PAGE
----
[C17FFA90] [C035B56C] .mddev_put+0xa0/0xe0
[C17FFB20] [C0362178] .md_release+0x84/0x9c
[C17FFBA0] [C00FDDE0] .__blkdev_put+0x204/0x220
[C17FFC50] [C00C765C] .__fput+0x234/0x274
[C17FFD00] [C00C5264] .filp_close+0x6c/0xfc
[C17FFD90] [C00C53B8] .sys_close+0xc4/0x178
[C17FFE30] [C000872C] syscall_exit+0x0/0x40
Instruction dump:
4e800420 0020 0250 0278 0280 0258 0260 0268 
0270 3b20 2fb9 419e003c e81a0038 2fa0 7c1d0378 409e0070 
 7eth0: no IPv6 routers present

It happens during initscripts.  The machine has no MD devices.  config is
at http://userweb.kernel.org/~akpm/config-g5.txt

Also, it'd be nice to enable CONFIG_MUST_CHECK and take a look at a few
things...

drivers/md/md.c: In function `bind_rdev_to_array':
drivers/md/md.c:1379: warning: ignoring return value of `kobject_add', declared 
with attribute warn_unused_result
drivers/md/md.c:1385: warning: ignoring return value of `sysfs_create_link', 
declared with attribute warn_unused_result
drivers/md/md.c: In function `md_probe':
drivers/md/md.c:2986: warning: ignoring return value of `kobject_register', 
declared with attribute warn_unused_result
drivers/md/md.c: In function `do_md_run':
drivers/md/md.c:3135: warning: ignoring return value of `sysfs_create_group', 
declared with attribute warn_unused_result
drivers/md/md.c:3150: warning: ignoring return value of `sysfs_create_link', 
declared with attribute warn_unused_result
drivers/md/md.c: In function `md_check_recovery':
drivers/md/md.c:5446: warning: ignoring return value of `sysfs_create_link', 
declared with attribute warn_unused_result


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Re: [PATCH 001 of 4] md: Define backing_dev_info.congested_fn for raid0 and linear

2006-08-28 Thread Andrew Morton
On Tue, 29 Aug 2006 15:39:24 +1000
NeilBrown [EMAIL PROTECTED] wrote:

 
 Each backing_dev needs to be able to report whether it is congested,
 either by modulating BDI_*_congested in -state, or by
 defining a -congested_fn.
 md/raid did neither of these.  This patch add a congested_fn
 which simply checks all component devices to see if they are
 congested.
 
 Signed-off-by: Neil Brown [EMAIL PROTECTED]
 
 +static int linear_congested(void *data, int bits)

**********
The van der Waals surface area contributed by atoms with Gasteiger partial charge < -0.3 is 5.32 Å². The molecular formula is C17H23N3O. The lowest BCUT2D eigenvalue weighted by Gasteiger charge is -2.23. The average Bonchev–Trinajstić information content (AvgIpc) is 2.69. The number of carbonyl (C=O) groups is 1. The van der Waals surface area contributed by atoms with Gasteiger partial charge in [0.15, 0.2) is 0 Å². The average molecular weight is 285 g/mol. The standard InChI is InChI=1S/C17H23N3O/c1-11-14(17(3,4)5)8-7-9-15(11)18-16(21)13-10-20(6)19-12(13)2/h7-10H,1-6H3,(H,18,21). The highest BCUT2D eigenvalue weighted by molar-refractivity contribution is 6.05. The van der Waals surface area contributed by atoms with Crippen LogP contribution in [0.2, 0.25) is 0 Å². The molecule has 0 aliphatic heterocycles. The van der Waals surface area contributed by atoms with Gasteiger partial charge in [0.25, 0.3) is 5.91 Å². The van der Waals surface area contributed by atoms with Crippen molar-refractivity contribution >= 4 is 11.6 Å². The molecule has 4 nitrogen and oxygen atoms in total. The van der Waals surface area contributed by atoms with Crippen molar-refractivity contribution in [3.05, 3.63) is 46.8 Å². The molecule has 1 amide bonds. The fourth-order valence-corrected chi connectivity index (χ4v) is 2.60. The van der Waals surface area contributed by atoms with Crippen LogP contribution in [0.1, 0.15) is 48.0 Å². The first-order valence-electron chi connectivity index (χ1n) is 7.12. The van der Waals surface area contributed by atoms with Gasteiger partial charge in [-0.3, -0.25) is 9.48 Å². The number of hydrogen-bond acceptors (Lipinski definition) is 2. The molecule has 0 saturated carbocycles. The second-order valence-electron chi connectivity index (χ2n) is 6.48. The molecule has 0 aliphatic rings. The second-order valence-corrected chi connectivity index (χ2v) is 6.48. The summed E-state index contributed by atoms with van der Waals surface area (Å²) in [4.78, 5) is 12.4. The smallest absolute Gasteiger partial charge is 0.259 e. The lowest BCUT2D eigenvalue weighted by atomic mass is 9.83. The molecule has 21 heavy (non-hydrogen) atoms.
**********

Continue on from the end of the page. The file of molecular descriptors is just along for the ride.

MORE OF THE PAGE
+{
 + mddev_t *mddev = data;
 + linear_conf_t *conf = mddev_to_conf(mddev);
 + int i, ret = 0;
 +
 + for (i = 0; i  mddev-raid_disks  !ret ; i++) {
 + request_queue_t *q = bdev_get_queue(conf-disks[i].rdev-bdev);
 + ret |= bdi_congested(q-backing_dev_info, bits);

nit: `ret = ' would suffice here.

 +static int raid0_congested(void *data, int bits)
 +{
 + mddev_t *mddev = data;
 + raid0_conf_t *conf = mddev_to_conf(mddev);
 + mdk_rdev_t **devlist = conf-strip_zone[0].dev;
 + int i, ret = 0;
 +
 + for (i = 0; i  mddev-raid_disks  !ret ; i++) {
 + request_queue_t *q = bdev_get_queue(devlist[i]-bdev);
 +
 + ret |= bdi_congested(q-backing_dev_info, bits);

And here.

 + }
 + return ret;
 +}
 +
  
  static int create_strip_zones (mddev_t *mddev)
  {
 @@ -236,6 +251,8 @@ static int create_strip_zones (mddev_t *
   mddev-queue-unplug_fn = raid0_unplug;
  
   mddev-queue-issue_flush_fn = raid0_issue_flush;
 + mddev-queue-backing_dev_info.congested_fn = raid0_congested;
 + mddev-queue-backing_dev_info.congested_data = mddev;
  
   printk(raid0: done.\n);
   return 0;
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Re: [PATCH 000 of 4] md: Introduction

2006-08-24 Thread Andrew Morton
On Thu, 24 Aug 2006 17:40:56 +1000
NeilBrown [EMAIL PROTECTED] wrote:

 
 Following are 4 patches against 2.6.18-rc4-mm2
 
 The first 2 are bug fixes which should go in 2.6.18, and apply
 equally well to that tree as to -mm.
 
 The latter two should stay in -mm until after 2.6.18.
 
 The second patch is maybe bigger than it absolutely needs to be as a bugfix.
 If you like I can stripe out all the rcu-extra-carefulness as a separate
 patch and just leave the important bit which involves moving the
 atomic_add down twenty-something lines.
 
 Thanks,
 NeilBrown